We All Scream for Livestreams

The Tufts University Social Collective's online programming offers a sense of community for Jumbos amid COVID-19

The Tufts University Social Collective mailed art supplies to interested seniors like Siobhan Shamlian, A20, who painted personalized cannons on canvas. Photo: Courtesy of Siobhan Shamlian

When undergraduates were told not to return to campus after spring break, the Tufts University Social Collective was eager to find a way to kindle community in the Jumbo diaspora. The student-run organization stepped in with online programming. The offerings ranged from concerts and exercise sessions to virtual goat yoga and a chance to paint the cannon from thousands of miles away. Here’s a sampling of the online goings-on this past spring. 


The hircine breed named for its penchant to fall over if startled. But these goats aren’t camera shy, as several pranced around a teacher as she led a virtual session of goat yoga. (It’s a thing.) While yogis at home didn’t get to feel little hooves on their backs, they did get to do sun salutations while watching baby goat antics—both stress-relievers in their own way. 


Name of the award-winning poet and rapper who performed at one of three QuaranStream livestream concerts. “I’m so happy to be here,” she told those who logged on. “And by here, I mean my bedroom.” 


Secret ingredient in the chocolate chip cookies prepared during a bake-along by TUSC member Siobhan Shamlian, A20, from her family’s kitchen. The combination of shortening and butter creates the “artery-clogging goodness” that make these cookies irresistible, she said. Check out the recipe.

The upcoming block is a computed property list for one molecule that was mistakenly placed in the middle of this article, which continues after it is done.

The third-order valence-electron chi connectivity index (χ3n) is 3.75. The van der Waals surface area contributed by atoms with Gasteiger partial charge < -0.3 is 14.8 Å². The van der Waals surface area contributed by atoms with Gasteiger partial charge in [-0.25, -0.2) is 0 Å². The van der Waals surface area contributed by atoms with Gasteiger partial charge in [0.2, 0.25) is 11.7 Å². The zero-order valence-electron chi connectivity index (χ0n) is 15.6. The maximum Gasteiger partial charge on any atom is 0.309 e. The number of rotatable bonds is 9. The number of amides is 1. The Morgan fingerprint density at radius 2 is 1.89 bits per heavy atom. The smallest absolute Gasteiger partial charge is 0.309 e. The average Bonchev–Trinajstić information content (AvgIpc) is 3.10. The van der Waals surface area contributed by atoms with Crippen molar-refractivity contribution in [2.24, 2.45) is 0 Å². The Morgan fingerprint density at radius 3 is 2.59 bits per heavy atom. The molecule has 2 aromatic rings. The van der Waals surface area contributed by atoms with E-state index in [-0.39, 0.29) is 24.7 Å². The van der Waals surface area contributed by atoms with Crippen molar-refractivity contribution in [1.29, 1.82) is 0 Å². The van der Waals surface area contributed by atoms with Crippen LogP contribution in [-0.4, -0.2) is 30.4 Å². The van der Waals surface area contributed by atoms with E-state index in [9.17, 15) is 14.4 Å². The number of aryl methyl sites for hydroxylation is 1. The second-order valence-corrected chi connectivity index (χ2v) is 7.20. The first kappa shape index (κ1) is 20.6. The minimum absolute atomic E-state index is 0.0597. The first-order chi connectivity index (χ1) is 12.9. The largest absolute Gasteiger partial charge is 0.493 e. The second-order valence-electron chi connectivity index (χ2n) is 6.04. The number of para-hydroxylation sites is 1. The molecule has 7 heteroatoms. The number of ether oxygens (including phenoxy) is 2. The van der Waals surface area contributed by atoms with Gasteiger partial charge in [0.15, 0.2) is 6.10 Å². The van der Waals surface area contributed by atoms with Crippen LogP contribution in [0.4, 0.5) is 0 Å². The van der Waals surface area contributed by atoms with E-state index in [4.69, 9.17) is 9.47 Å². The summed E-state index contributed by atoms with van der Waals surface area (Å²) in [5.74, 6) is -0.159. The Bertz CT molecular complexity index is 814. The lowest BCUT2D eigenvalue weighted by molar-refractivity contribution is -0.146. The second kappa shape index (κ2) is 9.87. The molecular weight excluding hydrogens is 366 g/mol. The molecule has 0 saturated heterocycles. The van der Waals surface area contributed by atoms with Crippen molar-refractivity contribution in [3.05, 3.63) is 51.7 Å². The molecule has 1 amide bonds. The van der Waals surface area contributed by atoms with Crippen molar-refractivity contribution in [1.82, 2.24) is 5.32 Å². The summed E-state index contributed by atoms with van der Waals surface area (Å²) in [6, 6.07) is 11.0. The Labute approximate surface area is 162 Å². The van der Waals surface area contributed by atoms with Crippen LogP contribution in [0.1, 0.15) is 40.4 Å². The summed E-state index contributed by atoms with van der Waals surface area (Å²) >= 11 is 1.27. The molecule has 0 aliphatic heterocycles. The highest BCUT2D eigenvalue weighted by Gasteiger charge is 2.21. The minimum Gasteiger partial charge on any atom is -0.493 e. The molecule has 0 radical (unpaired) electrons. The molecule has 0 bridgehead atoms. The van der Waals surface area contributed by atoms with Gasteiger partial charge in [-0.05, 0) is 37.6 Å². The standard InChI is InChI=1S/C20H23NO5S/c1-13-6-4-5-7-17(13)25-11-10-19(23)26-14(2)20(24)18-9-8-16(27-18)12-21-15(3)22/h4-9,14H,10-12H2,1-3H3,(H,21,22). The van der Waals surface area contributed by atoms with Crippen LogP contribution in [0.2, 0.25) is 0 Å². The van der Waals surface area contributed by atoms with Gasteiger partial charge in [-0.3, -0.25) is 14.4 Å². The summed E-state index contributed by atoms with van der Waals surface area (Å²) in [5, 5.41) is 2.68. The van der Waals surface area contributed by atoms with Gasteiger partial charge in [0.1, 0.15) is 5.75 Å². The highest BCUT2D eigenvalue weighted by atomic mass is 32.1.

Maddie Stewart, A20, livestreamed a workout in her garage with her mom.Maddie Stewart, A20, livestreamed a workout in her garage with her mom.


Substitute for free weights during arm exercises led by Maddie Stewart, A20, co-captain of the women’s volleyball team, who presented weekly QuaranTone sessions from her garage/home workout studio, accompanied by her mom--and her two adorable dogs, who had a knack for getting in some moves of their own.  


Or, in Hebrew, “Hineni,” a mantra suggested by Rabbi Jordan Braunig of Tufts Hillel, during one of his Friday morning meditation sessions. “Normally on campus, people would be huddled in Tisch now. It’s a weird time to be at home,” Braunig said in a session during finals. “Just keep that breath coming in, and tell yourself, ‘Here I am. I’m here, I’m available, I’m present.’ ” 


Term for your summer internship falling through because of the pandemic. Tufts Career Fellows offered advice on what to do. How to start? Reflect on your goals and how you can accomplish them in other ways. Consider crafting an opportunity for yourself. And remember, everyone has had to adapt. “This summer is an anomaly,” said Sheryl Rosenberg, assistant director of career services. “Employers know that.”  

The Tufts University cannon was painted to celebrate the Class of 2020.The Tufts University cannon was painted to celebrate the Class of 2020.


The campus landmark that students were unable to paint in celebration of Commencement. But no need to despair: TUSC mailed art supplies to interested seniors, who had an online paint-night party to create personalized cannons on canvas. Not quite as dramatic as the real thing, but on the other hand, no one had to stand guard until dawn after they were done.  


The origami project that Jared Smith, A16, director of the BLAST program, demonstrated in a how-to folding session. Japanese legend says someone who creates a thousand origami cranes will have a wish come true. Here’s hoping a nimble folder met the challenge—and wished for a healthy fall.  

Helene Ragovin can be reached at helene.ragovin@tufts.edu.

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